"I didn't bring my clubs be­cause I didn't want this trip to be about golf. I wanted a break, to do a bit of travel and I guess leav­ing my clubs at home kind of proves that I'm se­ri­ous about not play­ing. It fi­nally opened up a few peo­ple's eyes to how se­ri­ous I am about it.”

He picks up bags most days - of­ten do­ing a cou­ple of rounds a day, mostly for wealthy tourists and mainly Amer­i­cans.

Once they find out he played Divi­sion One Col­le­giate golf, he tends to have their re­spect, though know­ing every inch of a course as tricky and fa­mous as the Old Course ob­vi­ously helps.

“Say­ing where I played in the States and to what level has more im­pact than telling them I played for New Zealand as a ju­nior.”

Though Leonard's not quick to tell his clients of his skills ei­ther, though if they ask he spills the beans.

“It's not about that for me. It's a job for now, like pulling pints over here though it pays a bit bet­ter,” he laughed.

“It al­lows me to travel and it looks good on my CV.”

There are two ca­reer path options open­ing up for Leonard at this stage.

He's en­joy­ing be­ing a cad­die and has made some en­quiries with young pros about try­ing him out and he has a cou­ple of bag options.

His golf brain would clearly be a ben­e­fit to a pro while his ex­pe­ri­ence of the grind could also help.

“Cad­dy­ing at a higher level is kind of an op­tion. I'll find out to­wards the end of the year. I'm lin­ing up a cou­ple of things.

“If you get the right bag, it could be a great job couldn't it?”

It ap­peals at this stage, but after com­mit­ting so long to play­ing the game, you get the feel­ing he just wants to keep his options open at the mo­ment.

Golf course or club man­age­ment is an­other path he's look­ing and has looked down.

He ap­pre­ci­ates it must seem funny to still want to be in­volved in golf de­spite not want­ing to play and knows some peo­ple won't un­der­stand.

After­all, when most of us cel­e­brate break­ing 100, 90 or even 80, it does seem odd that some­one who can skin a golf course in un­der 70 on the reg­u­lar gets sick of it. “For me it's like any job,” he said. “It makes it a lot eas­ier if you love it. If you love your job, you never work a day in your life. I look around here at St An­drews and see peo­ple who have been do­ing it too long and don't en­joy it, well I do en­joy it, it's great.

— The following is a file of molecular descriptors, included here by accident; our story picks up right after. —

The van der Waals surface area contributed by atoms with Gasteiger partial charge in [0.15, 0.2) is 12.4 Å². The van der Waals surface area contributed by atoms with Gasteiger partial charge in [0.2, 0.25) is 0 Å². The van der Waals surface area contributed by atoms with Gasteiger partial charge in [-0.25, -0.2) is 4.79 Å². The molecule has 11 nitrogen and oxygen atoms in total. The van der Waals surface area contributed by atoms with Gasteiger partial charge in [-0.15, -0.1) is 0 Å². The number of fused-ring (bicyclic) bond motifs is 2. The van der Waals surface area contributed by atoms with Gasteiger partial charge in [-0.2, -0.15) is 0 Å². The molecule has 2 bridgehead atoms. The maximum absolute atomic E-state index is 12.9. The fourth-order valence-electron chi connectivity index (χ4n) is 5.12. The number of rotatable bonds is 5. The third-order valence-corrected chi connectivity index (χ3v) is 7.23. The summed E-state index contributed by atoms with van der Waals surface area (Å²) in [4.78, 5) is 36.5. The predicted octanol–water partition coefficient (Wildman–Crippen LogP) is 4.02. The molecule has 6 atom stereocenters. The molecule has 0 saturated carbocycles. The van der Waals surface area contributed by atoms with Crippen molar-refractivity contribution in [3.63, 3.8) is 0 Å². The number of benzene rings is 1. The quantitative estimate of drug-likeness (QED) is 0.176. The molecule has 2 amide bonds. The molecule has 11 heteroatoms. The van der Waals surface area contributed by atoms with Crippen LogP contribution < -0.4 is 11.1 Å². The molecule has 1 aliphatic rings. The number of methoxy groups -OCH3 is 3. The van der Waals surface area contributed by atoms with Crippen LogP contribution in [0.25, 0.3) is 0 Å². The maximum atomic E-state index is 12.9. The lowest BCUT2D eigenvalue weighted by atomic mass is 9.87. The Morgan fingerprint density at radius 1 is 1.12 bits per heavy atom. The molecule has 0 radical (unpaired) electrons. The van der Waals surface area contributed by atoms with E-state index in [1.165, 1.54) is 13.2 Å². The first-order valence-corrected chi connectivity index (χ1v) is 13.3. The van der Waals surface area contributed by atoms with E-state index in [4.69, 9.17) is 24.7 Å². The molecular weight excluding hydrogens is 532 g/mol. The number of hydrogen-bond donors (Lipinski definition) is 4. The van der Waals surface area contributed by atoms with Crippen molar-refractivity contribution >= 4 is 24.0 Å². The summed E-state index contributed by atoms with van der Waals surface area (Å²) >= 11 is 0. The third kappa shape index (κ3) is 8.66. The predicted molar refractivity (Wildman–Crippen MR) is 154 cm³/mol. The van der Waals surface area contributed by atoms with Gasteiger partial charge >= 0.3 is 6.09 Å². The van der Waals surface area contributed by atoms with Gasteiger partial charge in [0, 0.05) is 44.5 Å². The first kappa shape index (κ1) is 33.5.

He reck­ons he might have a hit with the cad­dies soon for a bit of com­pet­i­tive fun, but the drive to play se­ri­ously is still miss­ing. As for re­grets, he's got none. “I reckon it's the best thing I've ever done in my life.”

The green on the 356 yards par 4, 15th hole 'Steel's Gem' on the Ju­bilee Course at St An­drews Links in St An­drews, Scot­land.

(T-B) A view of the R&A Club­house and the 18th green on the Old Course at St An­drews. The green on the par 4, 3rd hole 'Cart­gate' which shares it's green with the 15th hole (left) and is pro­tected by the Cart­gate Bunker on the Old Course at St An­drews.

Ti­maru's Tim Leonard ready to cad­die at St An­drews Old Course in May. Pres­i­dent Barack Obama ended up be­ing two groups be­hind Leonard's group that day.

A view from be­side the green of the 'Strath Bunker' on the 174 yards par 3, 11th hole 'High In' which shares it's green with the par 4, 7th hole (be­hind) on the Old Course at St An­drews.

Tim Leonard, left, with Aussie Pro Matt Giles on the fa­mous Swilken Bridge at St An­drews Old Course.